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Thoughts on the men’s world team…

It was just announced that Wesley Haagensen and Jake Dalton will be replacing Sasha Artemev and David Sender on the U.S. men’s world team. This is big news! I think most fans (including me) assumed that Artemev would be ready to compete on pommel horse and parallel bars at worlds, especially considering these events would definitely put the least amount of stress on his back (he’s been recovering from some fractured vertebrae from earlier this year). Honestly, I had assumed that even if just his pommel horse looked reasonably good, he would still go. After all, although our men’s team is showing a whole lot of promise right now, we don’t exactly have a whole lot of potential world medalists to replace him. But it sounded from one of his interviews that, like Nastia Liukin, Sasha would rather allow someone who needs the experience to step in and replace him if he’s not 100%.
Wesley Haagensen and Jake Dalton certainly fit the bill for guys who could really use this experience. At first I was a little unsure about Jake Dalton’s chances as a vault specialist because I wasn’t sure what his second vault was, but apparently he’s doing a handspring front double full, which has a strong 6.6 D score. Combine that with his 7.0-valued Kasamatsu double full (which he stood up both days at USA’s), and his spot on the world team becomes quite justifiable. I don’t know much about his floor routine, so at this point I’d assume he just may be competing on vault. As you may have seen on one of my previous blogs, there are several guys doing two 7.0 vaults, but if he can land both of his vaults really well, a medal isn’t impossible to imagine. The crazy thing is that he just turned 18 years old! It’s very unusual for a junior gymnast to be that strong on vault…even the best vaulters in the world don’t typically develop that power until well into their 20’s. If we exclude David Sender, Dalton is competing the most highly rated vault in the United States. It’s difficult for me to even picture an American male in a world or Olympic vault final, because I think the last time that happened was Blaine Wilson in 2000 (he placed 6th). American men just DON’T make vault finals – much less win vault medals! That would be a really awesome feat if Dalton even just made the finals, especially at his age.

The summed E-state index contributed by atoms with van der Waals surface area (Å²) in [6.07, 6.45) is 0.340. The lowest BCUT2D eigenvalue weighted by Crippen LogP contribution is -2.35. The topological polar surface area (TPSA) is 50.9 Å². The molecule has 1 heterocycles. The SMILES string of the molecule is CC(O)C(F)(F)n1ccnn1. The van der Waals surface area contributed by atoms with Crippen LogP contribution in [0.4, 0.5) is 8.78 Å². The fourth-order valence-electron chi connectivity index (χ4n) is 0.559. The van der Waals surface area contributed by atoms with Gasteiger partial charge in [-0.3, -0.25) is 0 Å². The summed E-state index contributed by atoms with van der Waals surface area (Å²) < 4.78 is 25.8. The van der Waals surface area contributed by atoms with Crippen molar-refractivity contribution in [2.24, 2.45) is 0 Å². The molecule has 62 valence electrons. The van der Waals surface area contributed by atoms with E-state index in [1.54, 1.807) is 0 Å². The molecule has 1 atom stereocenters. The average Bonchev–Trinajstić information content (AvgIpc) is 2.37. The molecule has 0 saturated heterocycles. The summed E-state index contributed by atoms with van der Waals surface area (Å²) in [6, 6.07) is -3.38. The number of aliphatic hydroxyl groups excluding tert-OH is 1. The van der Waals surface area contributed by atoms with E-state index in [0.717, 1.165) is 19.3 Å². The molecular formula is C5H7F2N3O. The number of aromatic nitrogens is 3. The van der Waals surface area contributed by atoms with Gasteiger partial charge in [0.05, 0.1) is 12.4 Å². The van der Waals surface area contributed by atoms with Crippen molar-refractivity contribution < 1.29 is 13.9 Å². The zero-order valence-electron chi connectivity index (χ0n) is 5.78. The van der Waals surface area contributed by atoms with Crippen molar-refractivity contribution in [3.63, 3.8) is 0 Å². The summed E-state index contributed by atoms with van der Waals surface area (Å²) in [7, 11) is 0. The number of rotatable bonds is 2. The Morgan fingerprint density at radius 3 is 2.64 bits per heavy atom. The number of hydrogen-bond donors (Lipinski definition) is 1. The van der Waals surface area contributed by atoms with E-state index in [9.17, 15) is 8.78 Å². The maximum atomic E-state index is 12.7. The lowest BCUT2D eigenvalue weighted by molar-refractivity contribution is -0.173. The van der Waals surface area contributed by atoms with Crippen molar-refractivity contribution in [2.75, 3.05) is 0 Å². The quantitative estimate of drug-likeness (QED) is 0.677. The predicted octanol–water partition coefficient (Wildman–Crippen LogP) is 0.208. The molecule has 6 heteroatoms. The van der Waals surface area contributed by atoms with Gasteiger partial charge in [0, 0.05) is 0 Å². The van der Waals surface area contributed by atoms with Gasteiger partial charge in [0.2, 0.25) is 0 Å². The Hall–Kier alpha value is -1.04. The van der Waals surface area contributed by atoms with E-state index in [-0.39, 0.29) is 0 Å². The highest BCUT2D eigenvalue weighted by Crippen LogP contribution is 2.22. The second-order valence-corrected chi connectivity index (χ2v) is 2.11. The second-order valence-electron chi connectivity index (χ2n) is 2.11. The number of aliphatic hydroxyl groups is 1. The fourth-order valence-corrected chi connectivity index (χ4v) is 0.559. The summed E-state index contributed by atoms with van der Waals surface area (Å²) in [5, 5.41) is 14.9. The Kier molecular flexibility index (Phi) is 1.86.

My first thought when I heard Wesley Haagensen would be on the team was that this decision was probably less about winning medals and more about giving some great experience to a gymnast who will likely be in the mix over the next three years. I was really impressed with Haagensen at USA’s, but saw him more as a clean and solid all-around gymnast rather than a “specialist” (Haagensen placed 3rd all-around there). And since we already have three guys who could easily compete in the all-around (Horton, Leyva, and McNeill), I wasn’t sure what events we were going to compete Haagensen on. But after looking at his individual scores from USA’s, I realized he actually had the second highest D-score on p-bars (6.2 behind Leyva’s 6.5), and if we take out David Sender, he actually had the second highest D-score on rings (6.7 behind Brandon Wynn’s 6.9). I know the committee looks very closely not only at final scores, but at the gymnasts’ potential scores; i.e., their D-scores. The funny thing is that Haagensen doesn’t really look like a rings specialist at all, but let’s take a look again at his routine from USA’s:
Wesley Haagensen Rings Visa USA Championships
Pretty darn strong! He ended up third on rings overall, scoring a 15.4 and 15.45. But let’s look at some of the other stuff he’s been working:
Wesley Haagensen Rings Workout
Wow!!! Now he’s looking like a rings specialist! And he does have a lot of potential on high bar as well…
Wesley Haagensen High Bar Workout
What a beautiful Covacs that was…he didn’t compete that at USA’s. He’s also very good at all of the jam-type skills, and he could use some of those in combinations and get his D-score much higher than the 6.0 he received at USA’s.
Haagensen and Dalton have definitely been given the opportunity of a lifetime by being placed on their first world championship team. And let’s not forget this will also be the first world championships for THREE of the other members – Legendre, McNeill, and Leyva! It will be interesting to see how all of these youngsters hold up.